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Alrighty then, they will be fairly close to each other to organize a new march if things get to hard. They ll know a thing or two about fighting southrons since they ll be conscripted en mass to the Wall.  They ll be outnumbering the NW... 3 to 1? A mutiny and is over. They ll have a couple thousands steel weapons afterwards too. 

Now, i dont know about how good the soil is at the Gift. But i do know that you just cant grow crops in the middle of winter. I point out again, the land has being neglected for years. To some parts for centuries likely. It would have been difficult to work in the summer and impossible during winter. As a matter of fact, how do we know the free folk know about farming. The same can be said about fishing and hunting. You ll have to bring in cattle. No one will simply hand over his much needed herds. And you need supplies so the animals can survive the winter.

The Gift could be habitable if they had time. As it is you ll have to sent them where is food, just as they did beyond the Wall or they ll just go find it without bothering to ask.

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I doubt any of them would want to settle in the gift, under the shadow of the wall and the supernatural army that's going to be attacking it. 

They're fleeing and probably had every intention of raiding and looting as they fled South. 

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On 9/23/2016 at 7:04 PM, Oakhearts head said:

Assuming Eddard or Robb Stark were still in power when the threat of the Others became more readily apparent, and assuming those in the Night's Watch (Jon Snow, maybe Jeor Mormont) came to a similar resolution as Jon did in A Dance with Dragons, would the Starks and other prominent Northern lords be able to come to a reconciliation with the Night's Watch? Something tells me the Umbers and the Wildlings would not be great neighbours.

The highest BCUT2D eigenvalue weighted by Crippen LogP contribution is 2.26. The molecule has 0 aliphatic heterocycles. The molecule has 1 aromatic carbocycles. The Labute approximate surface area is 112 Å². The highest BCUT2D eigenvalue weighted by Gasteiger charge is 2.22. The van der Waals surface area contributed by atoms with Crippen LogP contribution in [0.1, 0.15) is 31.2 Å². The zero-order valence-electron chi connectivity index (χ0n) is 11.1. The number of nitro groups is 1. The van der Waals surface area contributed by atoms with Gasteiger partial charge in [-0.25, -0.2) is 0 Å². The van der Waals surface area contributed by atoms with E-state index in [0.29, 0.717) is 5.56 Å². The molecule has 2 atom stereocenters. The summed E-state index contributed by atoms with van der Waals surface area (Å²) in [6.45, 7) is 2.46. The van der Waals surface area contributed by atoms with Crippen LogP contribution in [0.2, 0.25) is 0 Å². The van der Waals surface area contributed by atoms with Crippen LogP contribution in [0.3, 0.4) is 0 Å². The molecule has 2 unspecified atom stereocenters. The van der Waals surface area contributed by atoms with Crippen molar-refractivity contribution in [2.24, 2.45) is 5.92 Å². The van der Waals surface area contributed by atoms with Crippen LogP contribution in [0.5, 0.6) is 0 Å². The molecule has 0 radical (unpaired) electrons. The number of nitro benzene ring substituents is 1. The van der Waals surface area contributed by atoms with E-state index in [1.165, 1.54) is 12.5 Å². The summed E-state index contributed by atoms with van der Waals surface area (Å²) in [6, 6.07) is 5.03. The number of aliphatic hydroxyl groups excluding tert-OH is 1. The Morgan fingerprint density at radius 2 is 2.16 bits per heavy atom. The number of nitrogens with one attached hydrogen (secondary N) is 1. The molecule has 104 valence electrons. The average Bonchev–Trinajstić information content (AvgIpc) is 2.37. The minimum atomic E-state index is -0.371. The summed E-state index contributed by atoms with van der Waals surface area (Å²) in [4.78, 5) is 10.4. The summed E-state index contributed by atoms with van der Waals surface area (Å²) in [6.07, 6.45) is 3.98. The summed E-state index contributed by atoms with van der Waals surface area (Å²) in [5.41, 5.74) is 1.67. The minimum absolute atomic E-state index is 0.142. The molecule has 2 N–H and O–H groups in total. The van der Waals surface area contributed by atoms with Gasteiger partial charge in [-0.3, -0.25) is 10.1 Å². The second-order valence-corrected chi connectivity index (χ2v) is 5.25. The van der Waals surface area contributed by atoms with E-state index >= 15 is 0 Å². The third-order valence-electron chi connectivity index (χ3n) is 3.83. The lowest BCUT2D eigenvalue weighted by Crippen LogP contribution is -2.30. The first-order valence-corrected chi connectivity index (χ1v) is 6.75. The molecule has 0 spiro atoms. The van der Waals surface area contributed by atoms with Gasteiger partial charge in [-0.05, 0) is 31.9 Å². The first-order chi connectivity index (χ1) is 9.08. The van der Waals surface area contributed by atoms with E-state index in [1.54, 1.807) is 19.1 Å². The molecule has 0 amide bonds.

Yes, for several reasons both in-story and in real life (Ugh, I hate that place:ack:)

"A villain is a hero of the other side, as someone said once, and I think there’s a great deal of truth to that, and that’s the interesting thing."- George interview here

First, if Jon or Jeor came to Ned and told them of the findings and new information, I do believe he would have listened because the Starks have always been a friend to the NW, and vice versa. Ned and/or Robb would trust Jon and/or Joer, or almost any LC from the Watch. Plus, the story starts with finding the direwolves, which have not been seen for 200 years (coincinding with (NOT) Good Queen Alysanne sealing off magic from the north), and with Gared fleeing the NW. This alone makes Ned wonder what is happening.

Plus, there is a ton of miscommunication and mis-translation between the Free Folk/wildlings and those south of the wall. The most common is the miscommunication on the term "stealing", and what it actually means. Ned doesn't even get it right:

A Game of Thrones - Catelyn I

"He was the fourth this year," Ned said grimly. "The poor man was half-mad. Something had put a fear in him so deep that my words could not reach him." He sighed. "Ben writes that the strength of the Night's Watch is down below a thousand. It's not only desertions. They are losing men on rangings as well."
"Is it the wildlings?" she asked.
"Who else?" Ned lifted Ice, looked down the cool steel length of it. "And it will only grow worse. The day may come when I will have no choice but to call the banners and ride north to deal with this King-beyond-the-Wall for good and all."

 

Same with Jon and Bran, at first, but after Jon's time with them he realizes that they are not what he was taught. Same with Bran in the opening of the story. Southroners are taught to fear wildlings: